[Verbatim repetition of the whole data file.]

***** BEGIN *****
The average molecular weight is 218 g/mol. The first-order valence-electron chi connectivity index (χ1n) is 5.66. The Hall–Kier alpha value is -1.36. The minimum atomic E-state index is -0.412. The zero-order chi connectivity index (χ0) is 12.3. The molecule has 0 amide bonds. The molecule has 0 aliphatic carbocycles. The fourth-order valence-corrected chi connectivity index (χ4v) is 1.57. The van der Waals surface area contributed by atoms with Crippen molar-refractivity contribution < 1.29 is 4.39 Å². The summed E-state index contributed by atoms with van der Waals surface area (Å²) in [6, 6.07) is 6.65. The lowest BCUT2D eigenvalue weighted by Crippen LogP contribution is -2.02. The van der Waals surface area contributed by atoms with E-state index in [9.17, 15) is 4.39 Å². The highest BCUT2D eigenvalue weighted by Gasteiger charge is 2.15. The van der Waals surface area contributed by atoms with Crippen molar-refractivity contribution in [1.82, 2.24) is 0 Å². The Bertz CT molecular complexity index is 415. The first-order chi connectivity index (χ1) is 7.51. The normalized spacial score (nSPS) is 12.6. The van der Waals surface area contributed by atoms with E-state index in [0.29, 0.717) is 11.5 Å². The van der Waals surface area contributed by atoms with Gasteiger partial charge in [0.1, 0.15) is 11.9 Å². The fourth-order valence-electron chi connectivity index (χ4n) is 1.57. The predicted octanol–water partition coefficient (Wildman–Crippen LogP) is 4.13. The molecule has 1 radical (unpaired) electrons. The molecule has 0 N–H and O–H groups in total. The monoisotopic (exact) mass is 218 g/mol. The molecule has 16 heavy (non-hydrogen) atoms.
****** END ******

The average molecular weight is 218 g/mol. The first-order valence-electron chi connectivity index (χ1n) is 5.66. The Hall–Kier alpha value is -1.36. The minimum atomic E-state index is -0.412. The zero-order chi connectivity index (χ0) is 12.3. The molecule has 0 amide bonds. The molecule has 0 aliphatic carbocycles. The fourth-order valence-corrected chi connectivity index (χ4v) is 1.57. The van der Waals surface area contributed by atoms with Crippen molar-refractivity contribution < 1.29 is 4.39 Å². The summed E-state index contributed by atoms with van der Waals surface area (Å²) in [6, 6.07) is 6.65. The lowest BCUT2D eigenvalue weighted by Crippen LogP contribution is -2.02. The van der Waals surface area contributed by atoms with E-state index in [9.17, 15) is 4.39 Å². The highest BCUT2D eigenvalue weighted by Gasteiger charge is 2.15. The van der Waals surface area contributed by atoms with Crippen molar-refractivity contribution in [1.82, 2.24) is 0 Å². The Bertz CT molecular complexity index is 415. The first-order chi connectivity index (χ1) is 7.51. The normalized spacial score (nSPS) is 12.6. The van der Waals surface area contributed by atoms with E-state index in [0.29, 0.717) is 11.5 Å². The van der Waals surface area contributed by atoms with Gasteiger partial charge in [0.1, 0.15) is 11.9 Å². The fourth-order valence-electron chi connectivity index (χ4n) is 1.57. The predicted octanol–water partition coefficient (Wildman–Crippen LogP) is 4.13. The molecule has 1 radical (unpaired) electrons. The molecule has 0 N–H and O–H groups in total. The monoisotopic (exact) mass is 218 g/mol. The molecule has 16 heavy (non-hydrogen) atoms.